Nathan's Reviews > Republic, Lost: How Money Corrupts Congress--and a Plan to Stop It

Republic, Lost by Lawrence Lessig
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's review
Feb 03, 2012

it was amazing
bookshelves: other-non-fiction
Read in February, 2012

I remember when, in 2007, Larry Lessig, trailblazer and articulate champion of the movement for balanced copyright, announced he was retiring from the copyfight and instead would begin to work on the topic of political corruption. I wasn't alone in feeling perplexed: that he was abandoning us, that he was tackling a boring and unfixable subject, and that he was basically going to waste the rest of his life tilting at academic windmills. It was like Jesus hadn't ascended to heaven, but instead had announced to his disciples over dinner that he was going to give up public life and work on his art, and left the restaurant.

Lessig's change of tack wasn't the non sequitur we all thought. In fact, it was highly sequitur: Lessig's key insight is that the reason copyright (and tax, and bureaucracy, and balanced budgets, and welfare, and healthcare, and ...) reform was stalled was that members of Congress are no longer being paid to do the right thing for the public, they're paid to do the right thing by monied interests. Congress's addiction to that money, used for election campaigns, is what perverts and distorts the political system.

In this book, Lessig lays out his case with ruthless and relentless vigor. He has example after example of distortion caused by this money, and traces with clinical precision the paths of money and influence, the feedback loops of incentives and career paths which ensure the public interest is the last thing anyone on Capital Hill thinks about. Best of all, he goes out of his way to identify the way Republicans are just as harmed by this as Liberals: that the dearly-held Republican causes of smaller government, fiscal responsibility, simpler tax codes, and so on are all being thwarted because such things are not in the interests of a Congress that takes money from people who benefit from larger wasteful government and its complex tax codes.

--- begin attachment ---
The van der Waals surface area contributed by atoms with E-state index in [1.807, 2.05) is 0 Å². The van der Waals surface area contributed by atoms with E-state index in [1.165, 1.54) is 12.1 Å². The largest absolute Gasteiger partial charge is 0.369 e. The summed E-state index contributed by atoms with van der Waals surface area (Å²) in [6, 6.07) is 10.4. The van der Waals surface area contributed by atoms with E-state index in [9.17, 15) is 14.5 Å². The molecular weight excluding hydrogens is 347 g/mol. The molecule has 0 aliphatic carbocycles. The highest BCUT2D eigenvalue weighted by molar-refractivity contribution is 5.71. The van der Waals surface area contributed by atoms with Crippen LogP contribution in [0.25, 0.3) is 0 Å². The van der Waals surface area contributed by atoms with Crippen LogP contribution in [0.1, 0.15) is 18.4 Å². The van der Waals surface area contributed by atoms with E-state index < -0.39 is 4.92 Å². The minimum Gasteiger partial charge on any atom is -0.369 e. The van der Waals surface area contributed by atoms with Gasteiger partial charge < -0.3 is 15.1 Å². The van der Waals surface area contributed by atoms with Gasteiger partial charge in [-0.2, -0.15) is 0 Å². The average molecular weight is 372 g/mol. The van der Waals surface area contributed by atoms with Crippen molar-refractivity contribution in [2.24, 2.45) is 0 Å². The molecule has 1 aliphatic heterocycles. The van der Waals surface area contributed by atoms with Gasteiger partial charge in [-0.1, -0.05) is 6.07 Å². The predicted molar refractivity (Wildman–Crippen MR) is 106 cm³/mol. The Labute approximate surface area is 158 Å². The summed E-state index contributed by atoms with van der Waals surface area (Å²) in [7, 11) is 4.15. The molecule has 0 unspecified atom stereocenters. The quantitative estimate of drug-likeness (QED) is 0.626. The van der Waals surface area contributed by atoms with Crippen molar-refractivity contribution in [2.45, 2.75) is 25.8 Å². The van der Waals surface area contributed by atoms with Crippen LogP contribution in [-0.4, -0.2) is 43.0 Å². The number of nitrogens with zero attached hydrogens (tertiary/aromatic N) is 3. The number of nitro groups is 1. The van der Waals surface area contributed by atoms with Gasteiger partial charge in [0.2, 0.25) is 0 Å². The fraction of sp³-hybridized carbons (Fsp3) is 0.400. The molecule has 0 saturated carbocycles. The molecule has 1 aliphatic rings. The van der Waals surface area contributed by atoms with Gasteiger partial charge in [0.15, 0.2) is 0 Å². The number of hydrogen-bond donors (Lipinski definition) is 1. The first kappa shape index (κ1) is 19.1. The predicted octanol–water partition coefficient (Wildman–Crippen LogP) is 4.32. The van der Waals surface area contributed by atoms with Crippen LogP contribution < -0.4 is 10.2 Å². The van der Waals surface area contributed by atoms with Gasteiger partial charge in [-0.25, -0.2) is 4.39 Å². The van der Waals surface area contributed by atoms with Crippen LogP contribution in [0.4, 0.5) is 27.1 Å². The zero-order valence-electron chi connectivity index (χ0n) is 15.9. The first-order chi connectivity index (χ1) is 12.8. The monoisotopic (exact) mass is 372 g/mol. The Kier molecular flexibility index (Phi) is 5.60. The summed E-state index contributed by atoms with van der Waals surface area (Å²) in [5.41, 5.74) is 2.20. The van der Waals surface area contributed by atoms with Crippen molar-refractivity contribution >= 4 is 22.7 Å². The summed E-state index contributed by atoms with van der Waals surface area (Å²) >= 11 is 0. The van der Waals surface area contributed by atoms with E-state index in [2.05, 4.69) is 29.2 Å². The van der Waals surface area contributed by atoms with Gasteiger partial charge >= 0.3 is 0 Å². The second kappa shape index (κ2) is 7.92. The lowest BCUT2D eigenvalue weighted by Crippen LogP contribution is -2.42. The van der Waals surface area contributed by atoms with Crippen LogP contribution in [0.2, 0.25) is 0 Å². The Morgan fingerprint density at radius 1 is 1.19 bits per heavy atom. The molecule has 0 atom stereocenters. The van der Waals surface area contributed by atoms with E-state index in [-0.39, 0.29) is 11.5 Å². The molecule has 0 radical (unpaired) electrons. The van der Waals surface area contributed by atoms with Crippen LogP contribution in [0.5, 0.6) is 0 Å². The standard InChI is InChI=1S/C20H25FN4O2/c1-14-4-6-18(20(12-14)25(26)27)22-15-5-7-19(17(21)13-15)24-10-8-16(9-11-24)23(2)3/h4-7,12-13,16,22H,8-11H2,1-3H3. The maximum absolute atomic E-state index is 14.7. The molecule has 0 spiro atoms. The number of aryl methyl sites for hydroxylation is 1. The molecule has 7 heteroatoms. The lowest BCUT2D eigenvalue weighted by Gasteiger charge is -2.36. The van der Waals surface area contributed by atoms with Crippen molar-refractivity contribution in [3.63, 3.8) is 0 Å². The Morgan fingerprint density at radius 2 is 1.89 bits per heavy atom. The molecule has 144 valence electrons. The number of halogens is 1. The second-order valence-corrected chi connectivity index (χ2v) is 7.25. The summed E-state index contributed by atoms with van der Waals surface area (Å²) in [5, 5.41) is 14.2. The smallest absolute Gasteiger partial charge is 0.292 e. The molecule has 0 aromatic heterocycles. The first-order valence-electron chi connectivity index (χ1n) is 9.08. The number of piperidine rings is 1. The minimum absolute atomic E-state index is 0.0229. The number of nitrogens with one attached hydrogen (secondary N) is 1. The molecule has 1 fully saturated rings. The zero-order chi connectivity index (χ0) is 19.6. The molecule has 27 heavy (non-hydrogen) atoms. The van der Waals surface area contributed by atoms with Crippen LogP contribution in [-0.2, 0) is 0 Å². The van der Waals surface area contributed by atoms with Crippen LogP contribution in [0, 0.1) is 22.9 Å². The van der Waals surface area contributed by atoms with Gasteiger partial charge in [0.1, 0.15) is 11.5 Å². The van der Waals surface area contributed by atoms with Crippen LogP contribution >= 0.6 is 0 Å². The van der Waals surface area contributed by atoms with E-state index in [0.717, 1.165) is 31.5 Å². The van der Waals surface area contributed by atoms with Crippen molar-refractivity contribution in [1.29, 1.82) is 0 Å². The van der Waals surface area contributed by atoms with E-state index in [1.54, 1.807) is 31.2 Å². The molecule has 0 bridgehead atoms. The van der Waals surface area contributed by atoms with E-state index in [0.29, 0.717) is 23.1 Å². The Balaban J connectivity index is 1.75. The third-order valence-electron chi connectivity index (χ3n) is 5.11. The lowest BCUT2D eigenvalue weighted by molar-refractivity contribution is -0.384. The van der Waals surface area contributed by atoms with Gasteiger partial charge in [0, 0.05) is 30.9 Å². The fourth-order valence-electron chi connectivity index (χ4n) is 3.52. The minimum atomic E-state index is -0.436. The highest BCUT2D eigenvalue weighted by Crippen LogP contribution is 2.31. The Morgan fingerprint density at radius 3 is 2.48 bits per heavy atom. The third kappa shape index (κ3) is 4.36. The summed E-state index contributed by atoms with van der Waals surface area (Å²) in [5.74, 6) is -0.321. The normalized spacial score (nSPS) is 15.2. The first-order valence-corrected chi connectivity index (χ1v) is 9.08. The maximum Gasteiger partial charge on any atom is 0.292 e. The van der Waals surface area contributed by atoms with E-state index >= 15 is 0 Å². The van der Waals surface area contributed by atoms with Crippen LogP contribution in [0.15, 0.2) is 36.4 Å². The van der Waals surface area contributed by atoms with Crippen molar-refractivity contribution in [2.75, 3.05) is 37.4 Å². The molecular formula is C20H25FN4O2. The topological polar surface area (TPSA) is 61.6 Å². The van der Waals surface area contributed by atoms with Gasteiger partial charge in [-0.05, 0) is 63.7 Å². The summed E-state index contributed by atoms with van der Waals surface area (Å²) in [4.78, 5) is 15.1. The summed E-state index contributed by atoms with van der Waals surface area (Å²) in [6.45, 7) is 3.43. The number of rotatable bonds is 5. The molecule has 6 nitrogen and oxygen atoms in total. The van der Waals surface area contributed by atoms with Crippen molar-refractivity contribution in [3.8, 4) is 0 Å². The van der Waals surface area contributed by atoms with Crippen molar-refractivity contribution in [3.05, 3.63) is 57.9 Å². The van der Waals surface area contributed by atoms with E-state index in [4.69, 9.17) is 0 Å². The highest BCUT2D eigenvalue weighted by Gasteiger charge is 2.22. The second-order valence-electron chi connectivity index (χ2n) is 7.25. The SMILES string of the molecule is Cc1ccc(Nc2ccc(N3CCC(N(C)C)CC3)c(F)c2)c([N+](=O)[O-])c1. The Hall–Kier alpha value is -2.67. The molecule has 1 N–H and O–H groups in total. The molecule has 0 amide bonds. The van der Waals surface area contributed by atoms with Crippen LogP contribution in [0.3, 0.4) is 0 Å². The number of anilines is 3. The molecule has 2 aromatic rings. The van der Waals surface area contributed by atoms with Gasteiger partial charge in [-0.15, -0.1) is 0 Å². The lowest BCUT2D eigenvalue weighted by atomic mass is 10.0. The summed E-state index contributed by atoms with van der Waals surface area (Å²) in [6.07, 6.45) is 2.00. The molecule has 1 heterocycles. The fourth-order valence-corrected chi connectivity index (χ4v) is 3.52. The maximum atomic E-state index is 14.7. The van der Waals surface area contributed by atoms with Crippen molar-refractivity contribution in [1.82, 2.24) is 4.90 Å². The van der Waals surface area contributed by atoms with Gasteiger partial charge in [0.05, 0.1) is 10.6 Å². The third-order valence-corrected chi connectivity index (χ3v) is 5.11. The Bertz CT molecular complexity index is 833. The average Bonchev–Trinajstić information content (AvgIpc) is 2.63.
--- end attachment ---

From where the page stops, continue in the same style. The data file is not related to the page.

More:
Listening to Lessig describe the problems (and when you read this book, you will read it in his voice for it is unarguably drawn from his powerful presentations) is like West Wing at its best: he believes in the Constitution, that Government doesn't have to be as obstructive and parasitic as it is today, people are good at heart, and this is the single issue whose resolution will restore the Republic and America's glory. I'm all for that. I believe America's origins were great, that the framers did a brilliant job of turning noble ambition into pragmatic execution, and that the current American implementation of democracy is a degraded and corrupted form of what the framers intended.

Where Lessig falls down, the point where you find yourself frowning, is when he turns to solutions. For, and make no mistake about it, the solution is the hard part. Problems with governance are notoriously difficult to fix: who watches the watchers, etc. He offers four paths out of the current venal tarpit of self-service and mutual gratification, but it's not immediately obvious just how any of them can be brought to reality. Give him credit, though, he's trying all of his solutions to see which work: his corruption project does not end with this book, it ends when America is reclaimed by the people.

Amazing book. Read it and love it.
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